Hundreds of temporary city workers face layoffs as Winnipeg searches for redeployment options

Ongoing facility closures and the postponement of community programming have left hundreds of staff in the City of Winnipeg's community services department without work, says the city's assistant chief of emergency management.

City hopes to find roles with the province for staff affected by facility closures, postponed programming

The city is hoping to find new roles for as many of the affected staff as possible, said Winnipeg Mayor Brian Bowman on Wednesday, but he said officials must be 'responsible stewards of tax dollars' in the meantime. (Gary Solilak/CBC)

Up to 600 temporary and part-time City of Winnipeg workers will be laid off on Sunday, but city officials say they're working to find ways to keep as many staff as possible on in alternative roles.

Ongoing facility closures and the postponement of community programming have left hundreds of staff in the city's community services department without work, Jay Shaw, the city's assistant chief of emergency management, said at a news conference Wednesday.

Officials are looking for ways to keep staff working in other roles, including conversations with the province to see if there are jobs for them there.

"I think it's clear the province does need help and we want to provide that assistance. And where deployed employees can help that province, that's great," Winnipeg Mayor Brian Bowman said at the Wednesday news conference.

"But in the meantime, we still have to be responsible stewards of tax dollars where services aren't required."

All of the city's recreation and leisure programs and services were suspended on Oct. 30, as COVID-19 cases in Manitoba spiked. City-owned facilities, including gyms, indoor pools and libraries, were also shuttered.

On Wednesday, the city announced all winter recreation programming will also be postponed through to at least January.

Calls to staff to notify them of the layoffs and ask if they're interested in being redeployed started Wednesday, Shaw said. Any staff who can't be redeployed will be temporarily laid off starting Sunday.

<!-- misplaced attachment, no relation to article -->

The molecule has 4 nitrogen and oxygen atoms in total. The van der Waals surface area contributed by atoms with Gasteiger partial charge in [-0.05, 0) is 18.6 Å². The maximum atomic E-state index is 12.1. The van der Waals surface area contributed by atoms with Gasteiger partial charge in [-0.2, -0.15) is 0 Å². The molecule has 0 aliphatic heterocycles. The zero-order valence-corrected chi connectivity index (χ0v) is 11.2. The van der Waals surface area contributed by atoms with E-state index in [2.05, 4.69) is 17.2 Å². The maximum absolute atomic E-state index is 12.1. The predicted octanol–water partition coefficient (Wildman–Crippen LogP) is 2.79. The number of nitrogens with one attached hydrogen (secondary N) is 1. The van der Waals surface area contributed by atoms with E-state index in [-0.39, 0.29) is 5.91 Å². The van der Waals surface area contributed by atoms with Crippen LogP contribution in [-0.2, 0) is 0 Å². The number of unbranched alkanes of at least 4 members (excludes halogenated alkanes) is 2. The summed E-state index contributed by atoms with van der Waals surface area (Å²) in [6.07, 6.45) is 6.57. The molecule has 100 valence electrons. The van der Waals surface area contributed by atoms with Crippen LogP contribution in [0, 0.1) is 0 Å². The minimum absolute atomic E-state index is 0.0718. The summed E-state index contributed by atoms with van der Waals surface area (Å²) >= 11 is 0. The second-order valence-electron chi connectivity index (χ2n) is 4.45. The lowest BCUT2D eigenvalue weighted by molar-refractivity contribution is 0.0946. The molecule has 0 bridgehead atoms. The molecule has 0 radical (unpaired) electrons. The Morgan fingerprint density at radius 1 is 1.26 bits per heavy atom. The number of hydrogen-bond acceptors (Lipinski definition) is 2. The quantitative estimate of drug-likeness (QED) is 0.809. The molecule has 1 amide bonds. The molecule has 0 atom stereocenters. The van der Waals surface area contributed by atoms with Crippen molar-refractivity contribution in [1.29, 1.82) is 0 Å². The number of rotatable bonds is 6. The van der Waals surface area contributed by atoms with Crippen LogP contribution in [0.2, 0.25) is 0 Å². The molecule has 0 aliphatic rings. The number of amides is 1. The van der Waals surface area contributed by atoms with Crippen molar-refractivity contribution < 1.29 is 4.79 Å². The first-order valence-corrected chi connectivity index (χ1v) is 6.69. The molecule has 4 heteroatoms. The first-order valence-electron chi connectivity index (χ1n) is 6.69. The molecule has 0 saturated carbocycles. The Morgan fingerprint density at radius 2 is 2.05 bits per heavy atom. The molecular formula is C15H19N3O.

Options on the table for redeployment include logistical and administrative functions with the province in the COVID-19 fight, Shaw said, although he didn't provide more specific detail.

The city is also looking at other options, like redeploying staff to work with non-governmental organizations such as Winnipeg Harvest, where Shaw estimated roughly 20 to 50 workers were sent in the spring.

But it's unlikely all affected workers will be transitioned into new roles.

"I think it would be fair to say that not all 600 are going to be able to move over to the province," Shaw said. "But we do want to be able to make that offer and try and help out as much as possible."

Contactless services resume at some libraries

Laid-off workers will have access to mental health supports, Shaw said.

Staff who were already receiving a regular employment insurance benefits will be part of a new, supplementary unemployment benefit plan arranged with the federal government, he added, which will include four weeks of weekly top ups worth 75 per cent of their regular gross weekly salary.

It's not clear when redeployed staff would begin their work in new roles. If jobs don't become apparent for them by Sunday, Bowman said it's possible they could still be redeployed later on.

"It's a lot of what-ifs at this stage," Bowman said. "But there's always the potential that if employees indicate their openness to being redeployed by the province and the province lets us know at a later date, there could be a gap … between Sunday and whenever they potentially get redeployed with the province."

Some library workers who would otherwise have been laid off will be able to keep working, Bowman said, since the city announced Wednesday it will resume some services at certain branches.

Contactless pickup for items on hold and return services will be available at 10 library branches across the city starting Dec. 7.

The move follows feedback from many Winnipeggers who wanted access to library services, said Shaw.

"People are passionate about their community services and their libraries," he said. "As soon as we could figure out a way to do it in conjunction with the public health orders, and make sure it was as safe as possible through contactless pickup … we were green, go for launch, and we wanted to be able to provide that service to our residents."

The branches that will offer contactless services are:

  • Charleswood.
  • River Heights.
  • St. Boniface.
  • Pembina Trail.
  • Henderson.
  • St. James.
  • Millennium.
  • Louis Riel.
  • Transcona.
  • Sir William Stephenson.

The branches will serve the public on Monday, Tuesday, and Friday from 10 a.m. to 2 p.m., and Thursday from 3 p.m. to 7 p.m.

The public will not be permitted to go inside the libraries. Staff and patrons are required to wear masks, and customers who are picking up holds should use a self-assessment checklist before arriving.

You can place books on hold using the library's online catalogue or mobile app. You can also ask library staff for help through the Winnipeg Public Library's Ask Us service.